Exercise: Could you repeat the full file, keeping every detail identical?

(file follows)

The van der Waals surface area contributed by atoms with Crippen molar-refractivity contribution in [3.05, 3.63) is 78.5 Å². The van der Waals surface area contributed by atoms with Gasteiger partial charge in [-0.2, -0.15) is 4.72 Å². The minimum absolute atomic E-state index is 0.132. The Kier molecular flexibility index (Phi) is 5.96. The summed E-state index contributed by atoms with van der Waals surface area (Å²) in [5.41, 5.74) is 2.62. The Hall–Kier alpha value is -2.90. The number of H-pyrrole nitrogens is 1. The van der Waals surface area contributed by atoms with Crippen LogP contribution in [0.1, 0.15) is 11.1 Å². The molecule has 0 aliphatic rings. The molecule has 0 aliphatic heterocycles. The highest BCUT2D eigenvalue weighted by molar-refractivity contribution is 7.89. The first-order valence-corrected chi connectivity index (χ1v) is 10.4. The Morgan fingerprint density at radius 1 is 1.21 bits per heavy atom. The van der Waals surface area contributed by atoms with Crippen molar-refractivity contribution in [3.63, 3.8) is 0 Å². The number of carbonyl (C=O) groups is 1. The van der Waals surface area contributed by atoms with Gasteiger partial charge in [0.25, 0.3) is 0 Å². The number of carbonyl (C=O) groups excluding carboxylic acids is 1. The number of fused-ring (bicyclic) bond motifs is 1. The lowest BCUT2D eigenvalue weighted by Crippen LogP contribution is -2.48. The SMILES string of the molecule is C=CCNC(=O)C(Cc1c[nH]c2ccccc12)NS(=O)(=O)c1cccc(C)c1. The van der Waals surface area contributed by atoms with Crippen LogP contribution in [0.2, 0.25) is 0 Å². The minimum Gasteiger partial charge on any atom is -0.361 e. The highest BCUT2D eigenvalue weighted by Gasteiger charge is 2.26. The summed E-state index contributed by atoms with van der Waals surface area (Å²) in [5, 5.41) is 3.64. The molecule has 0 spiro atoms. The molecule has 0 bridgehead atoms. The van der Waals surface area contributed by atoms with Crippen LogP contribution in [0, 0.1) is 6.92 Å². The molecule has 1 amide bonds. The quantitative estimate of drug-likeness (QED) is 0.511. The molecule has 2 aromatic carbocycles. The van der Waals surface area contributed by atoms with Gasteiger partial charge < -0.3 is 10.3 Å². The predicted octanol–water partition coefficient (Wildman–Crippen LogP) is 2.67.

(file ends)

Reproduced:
The van der Waals surface area contributed by atoms with Crippen molar-refractivity contribution in [3.05, 3.63) is 78.5 Å². The van der Waals surface area contributed by atoms with Gasteiger partial charge in [-0.2, -0.15) is 4.72 Å². The minimum absolute atomic E-state index is 0.132. The Kier molecular flexibility index (Phi) is 5.96. The summed E-state index contributed by atoms with van der Waals surface area (Å²) in [5.41, 5.74) is 2.62. The Hall–Kier alpha value is -2.90. The number of H-pyrrole nitrogens is 1. The van der Waals surface area contributed by atoms with Crippen LogP contribution in [0.1, 0.15) is 11.1 Å². The molecule has 0 aliphatic rings. The molecule has 0 aliphatic heterocycles. The highest BCUT2D eigenvalue weighted by molar-refractivity contribution is 7.89. The first-order valence-corrected chi connectivity index (χ1v) is 10.4. The Morgan fingerprint density at radius 1 is 1.21 bits per heavy atom. The van der Waals surface area contributed by atoms with Crippen molar-refractivity contribution in [3.63, 3.8) is 0 Å². The number of carbonyl (C=O) groups is 1. The van der Waals surface area contributed by atoms with Gasteiger partial charge in [0.25, 0.3) is 0 Å². The number of carbonyl (C=O) groups excluding carboxylic acids is 1. The number of fused-ring (bicyclic) bond motifs is 1. The lowest BCUT2D eigenvalue weighted by Crippen LogP contribution is -2.48. The SMILES string of the molecule is C=CCNC(=O)C(Cc1c[nH]c2ccccc12)NS(=O)(=O)c1cccc(C)c1. The van der Waals surface area contributed by atoms with Crippen LogP contribution in [0.2, 0.25) is 0 Å². The minimum Gasteiger partial charge on any atom is -0.361 e. The highest BCUT2D eigenvalue weighted by Gasteiger charge is 2.26. The summed E-state index contributed by atoms with van der Waals surface area (Å²) in [5, 5.41) is 3.64. The molecule has 0 spiro atoms. The molecule has 0 bridgehead atoms. The van der Waals surface area contributed by atoms with Crippen LogP contribution in [0, 0.1) is 6.92 Å². The molecule has 1 amide bonds. The quantitative estimate of drug-likeness (QED) is 0.511. The molecule has 2 aromatic carbocycles. The van der Waals surface area contributed by atoms with Gasteiger partial charge < -0.3 is 10.3 Å². The predicted octanol–water partition coefficient (Wildman–Crippen LogP) is 2.67.